The rooms of Motor1.com are filled with aviation enthusiasts, including your humble author who has some experience flying behind the yoke of light aircraft. The Cessna 208 is not a multi-engine jumbo jet, but with seating for over a dozen passengers, it’s a common commuter plane a far cry from a 150 or 172 trainer. So when we heard that a passenger had landed one safely after the pilot passed out, we were impressed.
When we learned that the passenger had absolutely no flight experience, it was a story that we simply had to share here.
Around noon local time in Florida on May 10, air traffic controllers received a transmission from Darren Harrison. He was one of two passengers on a Cessna 208 returning from a fishing trip when the pilot suffered a medical emergency. Describing a “serious situation”, Harrison said the pilot was inconsistent and did not know how to fly the plane. Fortunately, air traffic controller Robert Morgan was working that day at nearby Palm Beach International Airport, and he is also a certified flight instructor. Between Morgan’s instructions and Harrison remaining calm, he piloted the 208 to a madly good landing.
Talk to Today in the video above, Harrison talked about staying calm during the process, saying there was just no time to panic.
“Either you do what you have to do to control the situation or you’re going to die. And that’s what I did,” Harrison said in the interview.
Sounds simple enough, and some might think it’s pretty easy to land a smaller single-engine plane like the 208 Caravan. This is not the case – even on small trainer planes the pilot has to deal with fuel mixture settings, throttle settings, flap settings and radios. The 208 also has propeller settings and more complex hardware, and then you still actually have to fly the plane, keeping an eye on forward speed, vertical speed, altitude, bank angle, yaw, and obstacles outside the plane as you approach of the ground.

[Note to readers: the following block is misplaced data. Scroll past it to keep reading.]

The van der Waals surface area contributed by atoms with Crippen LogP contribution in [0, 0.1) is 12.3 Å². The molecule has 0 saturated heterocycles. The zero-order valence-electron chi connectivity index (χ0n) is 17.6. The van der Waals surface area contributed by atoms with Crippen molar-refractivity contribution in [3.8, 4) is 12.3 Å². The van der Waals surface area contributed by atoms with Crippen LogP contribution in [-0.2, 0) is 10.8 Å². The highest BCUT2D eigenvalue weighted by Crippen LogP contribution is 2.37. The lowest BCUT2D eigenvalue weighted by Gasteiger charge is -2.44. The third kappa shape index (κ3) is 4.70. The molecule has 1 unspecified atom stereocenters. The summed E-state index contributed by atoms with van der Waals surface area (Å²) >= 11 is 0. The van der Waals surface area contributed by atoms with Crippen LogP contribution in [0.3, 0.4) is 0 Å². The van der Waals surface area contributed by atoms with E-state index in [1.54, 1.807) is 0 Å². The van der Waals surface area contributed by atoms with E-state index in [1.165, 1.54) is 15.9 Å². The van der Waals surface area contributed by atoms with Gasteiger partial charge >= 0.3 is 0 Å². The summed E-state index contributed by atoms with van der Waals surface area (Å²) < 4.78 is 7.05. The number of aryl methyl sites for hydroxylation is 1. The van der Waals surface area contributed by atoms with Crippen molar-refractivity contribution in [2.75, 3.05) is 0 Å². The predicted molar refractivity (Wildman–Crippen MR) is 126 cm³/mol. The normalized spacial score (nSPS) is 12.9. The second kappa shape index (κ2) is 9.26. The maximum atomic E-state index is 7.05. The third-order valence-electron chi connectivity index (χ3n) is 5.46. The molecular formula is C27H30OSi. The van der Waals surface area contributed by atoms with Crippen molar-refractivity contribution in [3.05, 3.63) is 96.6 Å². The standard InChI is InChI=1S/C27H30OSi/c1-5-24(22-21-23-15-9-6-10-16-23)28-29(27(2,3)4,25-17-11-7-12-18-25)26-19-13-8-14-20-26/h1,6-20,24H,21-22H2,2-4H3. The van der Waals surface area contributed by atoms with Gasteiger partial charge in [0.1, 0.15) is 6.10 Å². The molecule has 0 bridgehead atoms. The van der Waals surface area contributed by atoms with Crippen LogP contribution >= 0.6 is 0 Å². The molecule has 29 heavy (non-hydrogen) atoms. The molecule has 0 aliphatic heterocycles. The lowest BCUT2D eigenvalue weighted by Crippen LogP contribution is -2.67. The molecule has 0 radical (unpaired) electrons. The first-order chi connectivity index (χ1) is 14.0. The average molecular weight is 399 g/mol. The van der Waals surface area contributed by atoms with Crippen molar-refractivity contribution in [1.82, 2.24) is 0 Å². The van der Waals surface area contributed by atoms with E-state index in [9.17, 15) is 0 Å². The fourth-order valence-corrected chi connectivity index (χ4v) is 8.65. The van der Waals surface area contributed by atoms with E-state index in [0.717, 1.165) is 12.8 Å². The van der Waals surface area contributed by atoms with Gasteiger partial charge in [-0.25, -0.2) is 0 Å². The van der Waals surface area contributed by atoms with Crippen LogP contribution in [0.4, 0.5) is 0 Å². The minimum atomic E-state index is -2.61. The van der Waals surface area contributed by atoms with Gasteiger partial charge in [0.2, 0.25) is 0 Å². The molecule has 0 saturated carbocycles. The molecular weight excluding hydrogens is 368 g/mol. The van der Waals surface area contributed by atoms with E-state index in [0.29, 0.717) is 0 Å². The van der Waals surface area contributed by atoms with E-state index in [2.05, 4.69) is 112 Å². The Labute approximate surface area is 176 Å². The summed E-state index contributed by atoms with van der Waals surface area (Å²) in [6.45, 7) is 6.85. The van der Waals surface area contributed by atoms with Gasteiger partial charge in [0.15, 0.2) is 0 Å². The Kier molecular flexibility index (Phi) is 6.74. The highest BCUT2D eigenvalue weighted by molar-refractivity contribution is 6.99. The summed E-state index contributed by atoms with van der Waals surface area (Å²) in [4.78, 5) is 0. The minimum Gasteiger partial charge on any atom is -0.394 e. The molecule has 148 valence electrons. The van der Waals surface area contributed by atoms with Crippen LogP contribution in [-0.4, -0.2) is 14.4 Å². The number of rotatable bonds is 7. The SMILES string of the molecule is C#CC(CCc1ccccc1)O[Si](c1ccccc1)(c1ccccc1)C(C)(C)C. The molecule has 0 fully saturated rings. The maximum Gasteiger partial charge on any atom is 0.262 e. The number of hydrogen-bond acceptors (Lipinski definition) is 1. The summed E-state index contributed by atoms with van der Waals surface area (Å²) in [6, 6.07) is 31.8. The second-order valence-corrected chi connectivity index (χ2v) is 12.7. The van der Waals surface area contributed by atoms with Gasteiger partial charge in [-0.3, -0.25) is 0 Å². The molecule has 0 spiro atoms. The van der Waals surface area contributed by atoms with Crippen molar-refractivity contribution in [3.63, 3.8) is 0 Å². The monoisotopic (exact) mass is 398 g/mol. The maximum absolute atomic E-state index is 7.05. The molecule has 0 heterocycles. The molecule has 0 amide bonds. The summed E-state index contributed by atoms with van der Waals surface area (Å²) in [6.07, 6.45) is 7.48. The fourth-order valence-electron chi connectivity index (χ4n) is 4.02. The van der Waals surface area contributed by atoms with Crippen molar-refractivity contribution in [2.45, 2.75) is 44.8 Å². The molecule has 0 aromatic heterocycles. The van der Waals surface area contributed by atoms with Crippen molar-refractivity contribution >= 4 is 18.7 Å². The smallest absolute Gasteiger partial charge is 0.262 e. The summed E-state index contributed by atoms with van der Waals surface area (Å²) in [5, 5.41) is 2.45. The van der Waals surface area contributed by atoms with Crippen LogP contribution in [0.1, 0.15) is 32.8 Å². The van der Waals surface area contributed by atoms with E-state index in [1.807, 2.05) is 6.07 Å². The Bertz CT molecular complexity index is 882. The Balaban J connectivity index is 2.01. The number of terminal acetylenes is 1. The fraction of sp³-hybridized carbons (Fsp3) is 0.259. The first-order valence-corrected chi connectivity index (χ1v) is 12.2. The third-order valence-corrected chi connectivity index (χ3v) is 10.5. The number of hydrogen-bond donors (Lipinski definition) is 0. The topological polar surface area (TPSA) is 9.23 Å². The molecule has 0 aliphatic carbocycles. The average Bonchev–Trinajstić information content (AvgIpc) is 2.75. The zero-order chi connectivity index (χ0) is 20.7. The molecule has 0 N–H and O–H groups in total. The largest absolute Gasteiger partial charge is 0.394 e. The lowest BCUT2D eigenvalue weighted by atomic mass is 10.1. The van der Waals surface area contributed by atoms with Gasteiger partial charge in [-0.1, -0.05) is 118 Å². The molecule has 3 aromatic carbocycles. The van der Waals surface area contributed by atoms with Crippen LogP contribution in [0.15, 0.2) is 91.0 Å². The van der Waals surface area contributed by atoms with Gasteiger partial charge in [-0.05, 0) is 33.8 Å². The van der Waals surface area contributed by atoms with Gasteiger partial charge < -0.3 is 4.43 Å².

The flare – the point just before touchdown where the pilot brings the plane back to level the descent – is something that takes practice to get right. Flare too soon and you’ll float above the ground until you run out of track or stall, slamming to the ground. Flare too late and you’ll skip straight to the slamming part. The video at the top of the article shows Harrison being about right, landing a little hard, but hey, even seasoned pros have a hard landing sometimes. Considering this is his absolute first attempt, Harrison’s effort is nothing short of extraordinary.
The story also has an extra-happy ending. The pilot who suffered the medical emergency is said to be in stable condition. As for Harrison, we don’t know if he’ll take flying lessons after this experience, but if there’s ever been a case of natural talent caught on camera, it could be the best we’ve ever seen.